Mean functional outcome scores for symptomatic and PSA-detected men were initially compared using two way ANOVA, with method of presentation, a second characteristic (either age, stage, Gleason score or treatment type) and an interaction term between the two included. Multivariable log-linear regression with robust standard errors was utilised to adjust for different case mix between the two groups, with mean score ratios reported. Age at diagnosis, nation, deprivation quintile of residence, ethnicity, employment status, marital status, number of co-morbidities, body mass index, stage at diagnosis, Gleason score at diagnosis and treatment type were included in the models for each outcome. Given clinical interest in patients with particular clinical characteristics and possible interaction identified by the two-way ANOVA between method of presentation and these characteristics, further sub group analysis was conducted. Respondents were stratified by age, stage, Gleason score and treatment types, with the multivariable analysis also run for each strata. The Bonferonni correction was applied in the assessment of statistical significance given that comparisons were made across multiple outcomes. All analysis was conducted using Stata v14.
A total of 35,823 men responded to the survey, a response rate of 60.8%. Of these 11,210 (31.3%) were PSA-detected, 21,378 (59.7%) were symptomatic and 9.0% presented via an alternative method (e.g. referral from urologist, emergency admission to hospital) or with an unknown method of presentation. Age, stage, Gleason score and treatment type by presentation method are presented in Table 1, with additional socio-demographic characteristics presented in Additional file 1: Table S2. The distribution of all socio-demographic and clinical characteristics included in these tables varied significantly (all p < 0.001) by method of presentation. The 3235 men who presented with an alternative/unknown method of presentation were subsequently excluded leaving 32,588 PSA-detected/symptomatic prostate cancer survivors available for analysis.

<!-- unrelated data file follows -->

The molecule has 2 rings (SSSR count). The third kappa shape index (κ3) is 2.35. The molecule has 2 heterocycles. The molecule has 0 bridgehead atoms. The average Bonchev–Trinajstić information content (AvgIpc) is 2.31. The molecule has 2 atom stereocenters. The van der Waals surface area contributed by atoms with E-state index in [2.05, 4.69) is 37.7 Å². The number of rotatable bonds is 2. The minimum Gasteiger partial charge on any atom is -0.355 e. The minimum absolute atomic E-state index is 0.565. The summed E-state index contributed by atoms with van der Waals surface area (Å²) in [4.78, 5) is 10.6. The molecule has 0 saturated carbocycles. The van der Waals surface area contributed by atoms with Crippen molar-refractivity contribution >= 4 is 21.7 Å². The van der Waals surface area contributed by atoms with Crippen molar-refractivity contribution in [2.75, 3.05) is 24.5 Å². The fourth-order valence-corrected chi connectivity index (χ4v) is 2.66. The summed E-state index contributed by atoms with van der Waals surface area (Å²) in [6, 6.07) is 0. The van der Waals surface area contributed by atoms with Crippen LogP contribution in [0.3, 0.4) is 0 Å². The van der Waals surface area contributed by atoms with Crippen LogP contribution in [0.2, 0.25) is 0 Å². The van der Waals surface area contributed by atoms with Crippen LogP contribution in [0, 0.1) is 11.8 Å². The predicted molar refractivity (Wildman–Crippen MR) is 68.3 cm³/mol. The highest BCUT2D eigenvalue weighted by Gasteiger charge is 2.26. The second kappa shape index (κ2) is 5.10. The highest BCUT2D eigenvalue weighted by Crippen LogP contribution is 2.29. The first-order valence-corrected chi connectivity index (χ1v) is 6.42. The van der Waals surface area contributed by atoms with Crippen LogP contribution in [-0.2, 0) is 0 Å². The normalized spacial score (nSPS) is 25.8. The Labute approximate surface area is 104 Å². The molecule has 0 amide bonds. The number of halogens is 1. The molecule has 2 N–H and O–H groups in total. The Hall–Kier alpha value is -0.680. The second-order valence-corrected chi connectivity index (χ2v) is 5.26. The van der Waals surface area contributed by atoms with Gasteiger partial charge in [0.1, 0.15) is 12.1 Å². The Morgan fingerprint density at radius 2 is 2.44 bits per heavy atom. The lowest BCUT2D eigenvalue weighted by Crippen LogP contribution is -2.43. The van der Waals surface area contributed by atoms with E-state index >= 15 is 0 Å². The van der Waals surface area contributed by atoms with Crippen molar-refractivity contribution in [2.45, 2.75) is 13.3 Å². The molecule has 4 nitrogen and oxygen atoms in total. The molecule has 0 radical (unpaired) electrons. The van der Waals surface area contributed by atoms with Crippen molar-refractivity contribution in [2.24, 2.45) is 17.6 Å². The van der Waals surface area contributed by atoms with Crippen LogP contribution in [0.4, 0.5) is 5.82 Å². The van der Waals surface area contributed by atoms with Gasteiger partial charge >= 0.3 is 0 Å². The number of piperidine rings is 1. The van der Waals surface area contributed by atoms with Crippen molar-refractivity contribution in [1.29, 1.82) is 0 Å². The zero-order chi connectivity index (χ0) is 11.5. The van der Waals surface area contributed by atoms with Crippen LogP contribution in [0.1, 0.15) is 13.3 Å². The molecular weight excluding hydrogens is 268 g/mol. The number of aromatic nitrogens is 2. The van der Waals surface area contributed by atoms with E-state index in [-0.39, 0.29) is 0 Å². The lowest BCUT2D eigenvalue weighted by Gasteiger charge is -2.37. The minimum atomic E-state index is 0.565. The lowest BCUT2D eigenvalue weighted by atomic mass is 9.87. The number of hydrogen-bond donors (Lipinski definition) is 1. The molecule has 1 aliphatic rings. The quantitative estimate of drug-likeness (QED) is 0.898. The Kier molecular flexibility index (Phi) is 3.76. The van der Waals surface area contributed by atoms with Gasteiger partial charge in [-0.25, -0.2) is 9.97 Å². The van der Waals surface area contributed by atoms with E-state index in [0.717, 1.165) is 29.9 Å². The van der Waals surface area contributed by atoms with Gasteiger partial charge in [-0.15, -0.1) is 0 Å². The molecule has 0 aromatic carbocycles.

Method of presentation
Prostate cancer survivors aged 65-74 were more likely than those aged under 55 to be PSA-detected (Adjusted odds ratio (AOR): 0.83, 95% confidence interval (CI): 0.72-0.95), while compared to men diagnosed at stage I/II, men diagnosed at stage III (AOR: 1.20, 95% CI: 1.12-1.28) or stage IV (AOR: 2.03, 95% CI: 1.82-2.27) were more likely to have been symptomatic. Compared to those with Gleason score 2-6, men with a Gleason score of 8-10 were more likely to present symptomatically (AOR: 1.12, 95% CI: 1.03-1.22), while men with a score of 7 were less likely to have presented symptomatically (AOR: 0.86, 95% CI: 0.80-0.92). Men receiving brachytherapy (AOR: 0.77, 95% CI: 0.70-0.85) were more likely to have been PSA-detected, while men receiving ADT (AOR: 1.22, 95% CI: 1.14-1.30) or systemic treatment (AOR: 1.64, 95% CI: 1.43-1.89) were more likely to have been symptomatic (Table 2).